Steve Blank on Maintaining a Culture of Innovation, Part II

Is it possible to maintain a thriving culture of innovation even after you make the move from the startup stage into growth? Silicon valley legend Steve Blank offers his advice in Part II of our interview.

Steve Blank on maintaining a culture of innovation

We were lucky enough to sit down with serial entrepreneur-turned-educator Steve Blank recently to get his take on an incredibly interesting — and important — question: Is it possible for a company to keep its innovative edge once it’s no longer a startup? In Part I of our discussion, Blank explained what makes it so often difficult for companies to maintain a culture of innovation as they begin to scale and move into the expansion stage.

Now in Part II of our interview, he dives into the keys to achieving “continuous innovation,” and why the concept is so critical to the future of corporate development and entrepreneurship.

OpenView: How important is it for founders and newly hired executives to continue to “get out of the building” and interact with customers while the business is in the build/execute stage?

steveblankSteve Blank: If you care about creating a sustainable company, it’s critically important. If you don’t, then go ahead and stay in your office.

This is part of the trap that companies fall into as they go from search to build to execute.

To use an analogy, if you’re extracting coal from a mine and you’re consistently producing the quantity you need to thrive, then it might seem like all of the hard work is done.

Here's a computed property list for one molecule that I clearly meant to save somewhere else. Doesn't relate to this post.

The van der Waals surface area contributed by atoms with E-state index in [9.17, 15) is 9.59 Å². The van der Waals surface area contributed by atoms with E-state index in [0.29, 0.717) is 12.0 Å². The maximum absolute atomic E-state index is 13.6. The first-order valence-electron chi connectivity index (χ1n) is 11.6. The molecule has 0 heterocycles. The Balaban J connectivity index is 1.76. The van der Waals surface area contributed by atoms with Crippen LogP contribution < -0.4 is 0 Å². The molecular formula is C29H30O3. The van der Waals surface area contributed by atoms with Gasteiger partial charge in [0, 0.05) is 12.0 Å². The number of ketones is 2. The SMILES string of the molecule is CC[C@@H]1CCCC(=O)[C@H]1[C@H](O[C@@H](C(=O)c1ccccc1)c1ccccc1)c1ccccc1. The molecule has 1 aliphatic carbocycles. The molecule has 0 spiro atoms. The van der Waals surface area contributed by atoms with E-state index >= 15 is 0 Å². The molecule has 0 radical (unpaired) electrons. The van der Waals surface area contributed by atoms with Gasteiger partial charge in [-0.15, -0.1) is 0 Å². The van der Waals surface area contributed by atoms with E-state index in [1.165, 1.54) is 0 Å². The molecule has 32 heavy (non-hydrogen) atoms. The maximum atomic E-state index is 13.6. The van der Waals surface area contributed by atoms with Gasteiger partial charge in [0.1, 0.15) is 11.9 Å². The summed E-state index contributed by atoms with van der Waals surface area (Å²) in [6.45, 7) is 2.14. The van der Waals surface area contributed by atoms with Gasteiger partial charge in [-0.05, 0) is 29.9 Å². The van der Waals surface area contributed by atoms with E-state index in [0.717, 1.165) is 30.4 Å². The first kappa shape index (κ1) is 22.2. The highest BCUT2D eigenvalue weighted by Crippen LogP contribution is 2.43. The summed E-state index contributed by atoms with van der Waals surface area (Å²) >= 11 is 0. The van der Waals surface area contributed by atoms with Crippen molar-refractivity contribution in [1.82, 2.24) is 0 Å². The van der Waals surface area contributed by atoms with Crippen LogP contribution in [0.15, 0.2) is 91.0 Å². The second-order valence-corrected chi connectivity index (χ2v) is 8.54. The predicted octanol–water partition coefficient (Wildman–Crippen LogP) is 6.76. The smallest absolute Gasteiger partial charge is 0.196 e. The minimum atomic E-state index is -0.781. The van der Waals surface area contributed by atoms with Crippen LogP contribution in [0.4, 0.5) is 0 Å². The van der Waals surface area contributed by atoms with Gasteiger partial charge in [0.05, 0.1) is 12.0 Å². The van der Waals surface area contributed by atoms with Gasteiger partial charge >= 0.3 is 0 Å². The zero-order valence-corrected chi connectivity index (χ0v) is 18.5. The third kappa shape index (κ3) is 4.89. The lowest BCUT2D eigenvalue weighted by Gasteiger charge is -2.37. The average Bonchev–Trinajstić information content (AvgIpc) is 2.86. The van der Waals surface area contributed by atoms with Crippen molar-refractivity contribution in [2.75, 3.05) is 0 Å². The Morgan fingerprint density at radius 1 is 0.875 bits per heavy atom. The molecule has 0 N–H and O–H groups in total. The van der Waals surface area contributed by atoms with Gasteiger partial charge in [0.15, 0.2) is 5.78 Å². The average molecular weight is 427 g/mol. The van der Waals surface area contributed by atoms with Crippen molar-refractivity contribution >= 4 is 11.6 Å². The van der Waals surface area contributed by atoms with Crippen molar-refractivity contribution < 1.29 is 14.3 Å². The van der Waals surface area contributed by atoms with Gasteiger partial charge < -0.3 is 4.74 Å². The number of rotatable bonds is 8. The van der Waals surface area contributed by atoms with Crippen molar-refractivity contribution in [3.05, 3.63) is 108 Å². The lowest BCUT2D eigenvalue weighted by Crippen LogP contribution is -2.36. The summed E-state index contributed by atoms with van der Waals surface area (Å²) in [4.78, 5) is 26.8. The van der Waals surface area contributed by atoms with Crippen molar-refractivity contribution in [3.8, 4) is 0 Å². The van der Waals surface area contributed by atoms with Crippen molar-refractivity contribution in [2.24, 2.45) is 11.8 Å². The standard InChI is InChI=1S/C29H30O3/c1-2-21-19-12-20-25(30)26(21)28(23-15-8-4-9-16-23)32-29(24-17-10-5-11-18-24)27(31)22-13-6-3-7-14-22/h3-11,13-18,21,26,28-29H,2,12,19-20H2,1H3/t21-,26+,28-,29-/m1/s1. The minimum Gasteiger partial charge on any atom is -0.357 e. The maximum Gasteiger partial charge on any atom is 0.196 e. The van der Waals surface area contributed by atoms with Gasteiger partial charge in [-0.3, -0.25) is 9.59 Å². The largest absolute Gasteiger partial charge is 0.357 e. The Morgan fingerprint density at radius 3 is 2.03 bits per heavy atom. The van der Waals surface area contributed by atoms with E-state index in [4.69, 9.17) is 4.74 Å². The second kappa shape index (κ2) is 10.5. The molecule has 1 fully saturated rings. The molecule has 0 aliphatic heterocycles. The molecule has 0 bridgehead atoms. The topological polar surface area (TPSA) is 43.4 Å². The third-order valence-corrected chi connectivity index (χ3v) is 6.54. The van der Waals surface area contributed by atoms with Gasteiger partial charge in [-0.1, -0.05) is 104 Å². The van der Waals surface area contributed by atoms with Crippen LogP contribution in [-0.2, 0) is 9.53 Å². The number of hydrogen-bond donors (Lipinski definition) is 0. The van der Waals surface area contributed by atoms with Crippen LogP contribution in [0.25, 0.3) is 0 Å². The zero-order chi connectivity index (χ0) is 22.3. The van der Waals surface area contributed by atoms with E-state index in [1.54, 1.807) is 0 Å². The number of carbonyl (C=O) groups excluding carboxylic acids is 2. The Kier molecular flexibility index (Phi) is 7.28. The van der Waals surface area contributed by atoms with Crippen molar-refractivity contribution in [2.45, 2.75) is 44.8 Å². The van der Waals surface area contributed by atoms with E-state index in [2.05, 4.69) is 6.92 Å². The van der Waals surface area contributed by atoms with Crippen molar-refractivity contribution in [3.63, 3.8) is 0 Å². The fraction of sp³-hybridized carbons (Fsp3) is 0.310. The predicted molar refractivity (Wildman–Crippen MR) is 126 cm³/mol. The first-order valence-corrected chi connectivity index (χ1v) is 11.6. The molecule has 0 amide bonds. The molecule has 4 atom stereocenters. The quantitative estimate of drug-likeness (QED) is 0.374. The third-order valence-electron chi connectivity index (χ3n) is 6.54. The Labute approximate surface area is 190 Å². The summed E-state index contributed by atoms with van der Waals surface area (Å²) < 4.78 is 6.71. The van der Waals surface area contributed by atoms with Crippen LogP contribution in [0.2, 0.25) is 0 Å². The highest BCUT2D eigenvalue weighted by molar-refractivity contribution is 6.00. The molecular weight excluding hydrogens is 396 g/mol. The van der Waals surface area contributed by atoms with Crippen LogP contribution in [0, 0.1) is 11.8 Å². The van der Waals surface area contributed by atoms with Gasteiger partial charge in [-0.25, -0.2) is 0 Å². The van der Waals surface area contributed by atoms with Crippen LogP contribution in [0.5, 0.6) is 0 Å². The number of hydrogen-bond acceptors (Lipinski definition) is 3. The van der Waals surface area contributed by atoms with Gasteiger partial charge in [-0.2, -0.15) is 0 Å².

But what happens when that mine is fully tapped and there’s no more coal left to extract? If you haven’t continued to look for more resources, you’re screwed.

OV: That really gets to the core of continuous innovation, right?

SB: Absolutely. Competitors, consumer tastes, markets, industries, and just about everything else changes over time. If you don’t relentlessly execute and continuously innovate, then you’re going to stall. Just ask Research in Motion what that feels like.

Companies like RIM, Blockbuster, and Borders are all perfect examples of why you can’t rest on your laurels, regardless of how great things seem to be.

Every business and product has a lifecycle. And while your business or its products won’t become irrelevant over night, they will eventually if you don’t drive and encourage continuous innovation and disruption.

Article continues on the next page: Steve Blank’s 3 Keys to Fostering a Culture of Continuous Innovation

Share Your Thoughts